Some people in Paul’s day had a problem with that definition. They held to the Old Testament Law and they believed that the Spirit does not give adequate moral guidance. They felt you need the law in addition to Christ and the Spirit. They feared that life apart from the Law always leads to indulgence in various sins and desires. These people of the Law felt that the Old Testament law was an adequate moral guide for people. It gave a code so right from wrong could be easily understood. It also provided rituals for people who broke the law, sacrifice in the temple for forgiveness of sin.

When these people spoke of “the Law” they were not first of all thinking of the Ten Commandments, as we might. Rather they were thinking first of keeping a kosher diet, restricting table fellowship to fellow Jews and insisting on circumcision of believers. So the Law had become prideful and nationalistic.

Paul had lived the law for many years and he found it did not do what its teachers promised. In his zeal for the law he became an angry and violent man, a persecutor of the Son of God and his people. When Jesus met him, Paul had to face that he had become “the foremost of sinners.” So Paul did not find life and righteousness through keeping the law. Paul came to understand the power of sin. He saw that sin actually places a shackle around your will, so that just as in prison a shackle will fasten your feet together or to a wall, so sin takes away your power to do what is right. The shackle must be broken before you can live in a right way, before you can live for God. That is what the cross of Jesus does. Then you are free to do what God wants, you are free to love, you are free to see the fruit of the Spirit grow in your life, you are free to neglect the barriers that social conventions have erected, barriers between slave and free, between rich and poor, between Greek and Jew, between male and female.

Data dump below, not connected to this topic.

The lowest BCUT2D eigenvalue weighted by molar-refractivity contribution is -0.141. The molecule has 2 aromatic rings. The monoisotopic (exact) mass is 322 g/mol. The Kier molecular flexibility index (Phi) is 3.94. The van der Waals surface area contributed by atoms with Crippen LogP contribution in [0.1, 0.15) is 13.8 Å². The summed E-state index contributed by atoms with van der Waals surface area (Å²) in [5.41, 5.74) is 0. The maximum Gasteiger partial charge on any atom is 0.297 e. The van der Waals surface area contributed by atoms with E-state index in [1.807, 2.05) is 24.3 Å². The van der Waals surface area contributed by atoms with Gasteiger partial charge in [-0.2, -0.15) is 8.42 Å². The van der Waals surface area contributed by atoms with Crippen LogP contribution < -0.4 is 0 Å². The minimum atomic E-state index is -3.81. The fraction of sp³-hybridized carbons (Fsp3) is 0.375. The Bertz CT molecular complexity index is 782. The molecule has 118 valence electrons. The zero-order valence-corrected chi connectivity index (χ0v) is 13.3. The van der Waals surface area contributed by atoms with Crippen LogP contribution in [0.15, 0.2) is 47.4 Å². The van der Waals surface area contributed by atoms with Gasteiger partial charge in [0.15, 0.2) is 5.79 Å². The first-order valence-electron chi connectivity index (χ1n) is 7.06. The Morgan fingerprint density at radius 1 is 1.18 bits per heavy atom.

The word Paul uses to describe this universal human tendency to turn away from God is “flesh.” The NIV translates it as “the sinful nature.” The “flesh” does not mean the body or the physical part of life in contrast to the spiritual. McKnight defines flesh as “the total person living outside of God’s will and apart from God’s guidance through the Spirit.” Flesh is a way of thinking, a way of living. Indulging the flesh is not the same as having a piece of pie or taking a hot bath. It is turning away from the will of God. Paul says that leads to internal divisions, biting and devouring one another. And it leads to a list of sins in verses 19-21. He lists 15 sins and then says “and the like.” This is not a complete list. Some describe immoral actions: sexual sin, impurity, debauchery, idolatry, witchcraft, drunkenness and orgies. Others describe relationship sins: hatred, discord, jealousy, rage, selfish ambition, dissentions, and envy. These are the results of living by the flesh, by a way of thinking that leaves God out of our decisions and actions and attitudes.